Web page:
News In Brief


It probably was inevitable: Someone has accused someone else of unauthorized use of ... a tattoo. In this case, the offended party is Pita Sharples, a Maori war-dance performer from Auckland, New Zealand. The offender: British pop music star Robbie Williams, who, while visiting the country last year, had an artist ink one shoulder with what Sharples calls "intellectual property" that's unique to his tribe. The design includes symbols representing a shark, the sea, a forest, war, and peace. No word on what legal action, if any, Sharples may take. But, at a minimum, a copyright application could be in the offing.


Speaking of musical Britons, composer Michael Oder's "Little Star Began to Sing" is scheduled for its debut in London Feb. 3. So what, you ask? Well, the piece is unique in that it's based on the bleeps, buzzes, and harmonic squeaks that a high-powered telescope makes as it receives radio waves from outer space.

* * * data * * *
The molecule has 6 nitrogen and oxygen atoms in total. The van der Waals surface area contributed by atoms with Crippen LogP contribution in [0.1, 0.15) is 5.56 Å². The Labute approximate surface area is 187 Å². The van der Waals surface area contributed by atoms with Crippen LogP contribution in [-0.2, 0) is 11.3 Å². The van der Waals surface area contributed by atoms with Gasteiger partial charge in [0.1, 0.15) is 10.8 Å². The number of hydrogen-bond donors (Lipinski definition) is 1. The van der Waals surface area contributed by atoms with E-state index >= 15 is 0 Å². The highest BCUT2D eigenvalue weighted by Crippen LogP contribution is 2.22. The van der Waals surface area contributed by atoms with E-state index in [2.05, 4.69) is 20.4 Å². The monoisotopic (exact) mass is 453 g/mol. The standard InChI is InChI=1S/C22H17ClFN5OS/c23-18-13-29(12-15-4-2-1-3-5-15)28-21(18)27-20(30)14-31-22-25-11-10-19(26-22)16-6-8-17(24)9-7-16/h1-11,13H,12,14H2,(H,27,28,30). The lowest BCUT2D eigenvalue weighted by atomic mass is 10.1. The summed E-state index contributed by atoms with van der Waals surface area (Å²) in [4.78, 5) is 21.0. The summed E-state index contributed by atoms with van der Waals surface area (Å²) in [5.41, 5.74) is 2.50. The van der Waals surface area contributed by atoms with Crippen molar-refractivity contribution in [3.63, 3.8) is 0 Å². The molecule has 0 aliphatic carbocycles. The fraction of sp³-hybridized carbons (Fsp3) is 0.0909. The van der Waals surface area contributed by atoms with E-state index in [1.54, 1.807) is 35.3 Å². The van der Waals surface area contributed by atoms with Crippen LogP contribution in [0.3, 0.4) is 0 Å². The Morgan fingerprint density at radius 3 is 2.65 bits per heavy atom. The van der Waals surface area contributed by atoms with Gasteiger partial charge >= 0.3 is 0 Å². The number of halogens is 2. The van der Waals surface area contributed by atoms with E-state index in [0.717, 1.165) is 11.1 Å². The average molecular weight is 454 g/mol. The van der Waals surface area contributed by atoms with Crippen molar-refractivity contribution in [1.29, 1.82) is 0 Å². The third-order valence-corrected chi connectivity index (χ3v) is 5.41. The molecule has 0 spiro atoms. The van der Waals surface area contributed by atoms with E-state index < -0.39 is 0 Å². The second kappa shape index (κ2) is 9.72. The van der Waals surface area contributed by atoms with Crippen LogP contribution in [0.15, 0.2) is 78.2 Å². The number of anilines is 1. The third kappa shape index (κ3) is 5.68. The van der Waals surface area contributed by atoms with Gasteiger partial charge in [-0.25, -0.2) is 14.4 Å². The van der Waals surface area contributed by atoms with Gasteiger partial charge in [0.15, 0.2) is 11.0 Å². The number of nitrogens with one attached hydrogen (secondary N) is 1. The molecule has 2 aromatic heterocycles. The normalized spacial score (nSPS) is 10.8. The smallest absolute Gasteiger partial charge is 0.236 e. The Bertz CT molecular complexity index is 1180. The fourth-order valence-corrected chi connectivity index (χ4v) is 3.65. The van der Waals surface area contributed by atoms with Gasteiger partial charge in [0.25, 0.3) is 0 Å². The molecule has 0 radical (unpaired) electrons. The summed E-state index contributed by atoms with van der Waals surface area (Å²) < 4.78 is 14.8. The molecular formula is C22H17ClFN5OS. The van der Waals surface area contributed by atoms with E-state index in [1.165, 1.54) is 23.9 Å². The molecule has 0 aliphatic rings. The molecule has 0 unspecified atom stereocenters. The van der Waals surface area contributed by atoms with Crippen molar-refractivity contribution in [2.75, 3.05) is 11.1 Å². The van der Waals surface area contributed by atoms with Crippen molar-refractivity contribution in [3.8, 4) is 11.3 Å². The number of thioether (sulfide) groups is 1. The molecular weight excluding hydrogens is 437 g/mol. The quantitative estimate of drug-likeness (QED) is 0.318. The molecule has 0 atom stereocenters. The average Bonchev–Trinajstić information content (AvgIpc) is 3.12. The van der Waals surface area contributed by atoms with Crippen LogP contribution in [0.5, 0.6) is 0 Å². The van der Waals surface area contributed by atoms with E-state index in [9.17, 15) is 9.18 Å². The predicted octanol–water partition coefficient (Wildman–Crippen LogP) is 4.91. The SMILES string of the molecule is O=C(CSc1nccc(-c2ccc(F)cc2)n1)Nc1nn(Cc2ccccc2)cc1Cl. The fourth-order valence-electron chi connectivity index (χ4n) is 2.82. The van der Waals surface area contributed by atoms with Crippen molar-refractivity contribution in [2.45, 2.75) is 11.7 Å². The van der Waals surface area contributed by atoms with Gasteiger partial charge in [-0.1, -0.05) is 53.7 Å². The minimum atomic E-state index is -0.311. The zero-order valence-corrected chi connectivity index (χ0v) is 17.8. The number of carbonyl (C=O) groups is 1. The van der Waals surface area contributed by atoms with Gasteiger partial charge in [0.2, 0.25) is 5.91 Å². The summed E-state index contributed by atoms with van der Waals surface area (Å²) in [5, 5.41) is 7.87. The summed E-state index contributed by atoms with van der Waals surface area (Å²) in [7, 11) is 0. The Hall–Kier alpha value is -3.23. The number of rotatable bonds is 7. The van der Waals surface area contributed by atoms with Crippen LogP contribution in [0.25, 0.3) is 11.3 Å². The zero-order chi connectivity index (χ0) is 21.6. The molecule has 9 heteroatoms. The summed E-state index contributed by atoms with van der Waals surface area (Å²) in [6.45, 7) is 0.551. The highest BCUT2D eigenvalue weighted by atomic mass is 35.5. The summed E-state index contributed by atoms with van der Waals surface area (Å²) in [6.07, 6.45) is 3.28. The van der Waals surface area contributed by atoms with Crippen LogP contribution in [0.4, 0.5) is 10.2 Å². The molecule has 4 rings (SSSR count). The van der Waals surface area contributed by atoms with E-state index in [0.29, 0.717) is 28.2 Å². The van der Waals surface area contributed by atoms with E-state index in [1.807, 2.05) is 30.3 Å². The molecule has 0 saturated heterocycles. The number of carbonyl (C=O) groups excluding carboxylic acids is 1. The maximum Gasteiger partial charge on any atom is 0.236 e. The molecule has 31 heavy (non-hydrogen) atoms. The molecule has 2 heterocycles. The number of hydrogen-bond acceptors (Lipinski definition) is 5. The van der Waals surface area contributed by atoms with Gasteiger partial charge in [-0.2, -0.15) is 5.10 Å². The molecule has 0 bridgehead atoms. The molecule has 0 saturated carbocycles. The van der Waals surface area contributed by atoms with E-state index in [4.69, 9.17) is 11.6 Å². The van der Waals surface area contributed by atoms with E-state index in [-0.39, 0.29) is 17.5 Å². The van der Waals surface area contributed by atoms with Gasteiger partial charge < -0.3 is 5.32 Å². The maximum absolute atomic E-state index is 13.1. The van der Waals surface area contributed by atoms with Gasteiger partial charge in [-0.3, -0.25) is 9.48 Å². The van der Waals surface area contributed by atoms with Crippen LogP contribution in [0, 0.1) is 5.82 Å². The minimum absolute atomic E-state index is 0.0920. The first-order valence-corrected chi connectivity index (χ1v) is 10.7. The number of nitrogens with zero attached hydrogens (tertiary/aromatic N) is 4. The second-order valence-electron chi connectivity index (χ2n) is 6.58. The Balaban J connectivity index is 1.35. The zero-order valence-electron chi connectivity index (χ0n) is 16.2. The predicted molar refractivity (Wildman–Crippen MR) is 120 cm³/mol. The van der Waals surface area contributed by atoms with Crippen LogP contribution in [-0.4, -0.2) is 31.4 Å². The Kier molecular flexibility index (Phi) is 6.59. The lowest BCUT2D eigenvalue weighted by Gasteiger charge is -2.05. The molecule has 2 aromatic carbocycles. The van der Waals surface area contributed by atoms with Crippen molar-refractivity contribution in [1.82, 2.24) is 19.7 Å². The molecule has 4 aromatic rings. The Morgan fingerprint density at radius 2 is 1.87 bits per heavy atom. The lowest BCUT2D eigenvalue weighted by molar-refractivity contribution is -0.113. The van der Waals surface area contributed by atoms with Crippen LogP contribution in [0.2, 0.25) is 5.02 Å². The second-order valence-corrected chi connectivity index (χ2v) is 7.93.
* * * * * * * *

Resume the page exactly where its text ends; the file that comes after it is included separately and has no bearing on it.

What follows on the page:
If your new chariot has silver paint, you're essence of cool

White has been the perennial favorite when it comes to colors for cars - but not in this model year, apparently. DuPont Automotive, which has surveyed vehicle color popularity for a half century, found that silver has moved ahead in the US. The hue also has scored at the top in Europe and Asia. According to a DuPont official, the coating process currently being used has "better pigments" and "improvements in metallic effects," which in part allow "consumers to express their individualism." The percentage of vehicles assembled during the 2000 model year for the North American market that sport the most common colors:

1. Silver 17.6%

2. White 17.2

3. Black 11.3

4. Medium/dark green 8.9

5. Medium/dark blue 8.8

6. Medium red 6.7

7. Bright red 4.7

8. Light brown 4.5

9. Medium gray 3.8

10. Gold 3.5

(c) Copyright 2001. The Christian Science Publishing Society

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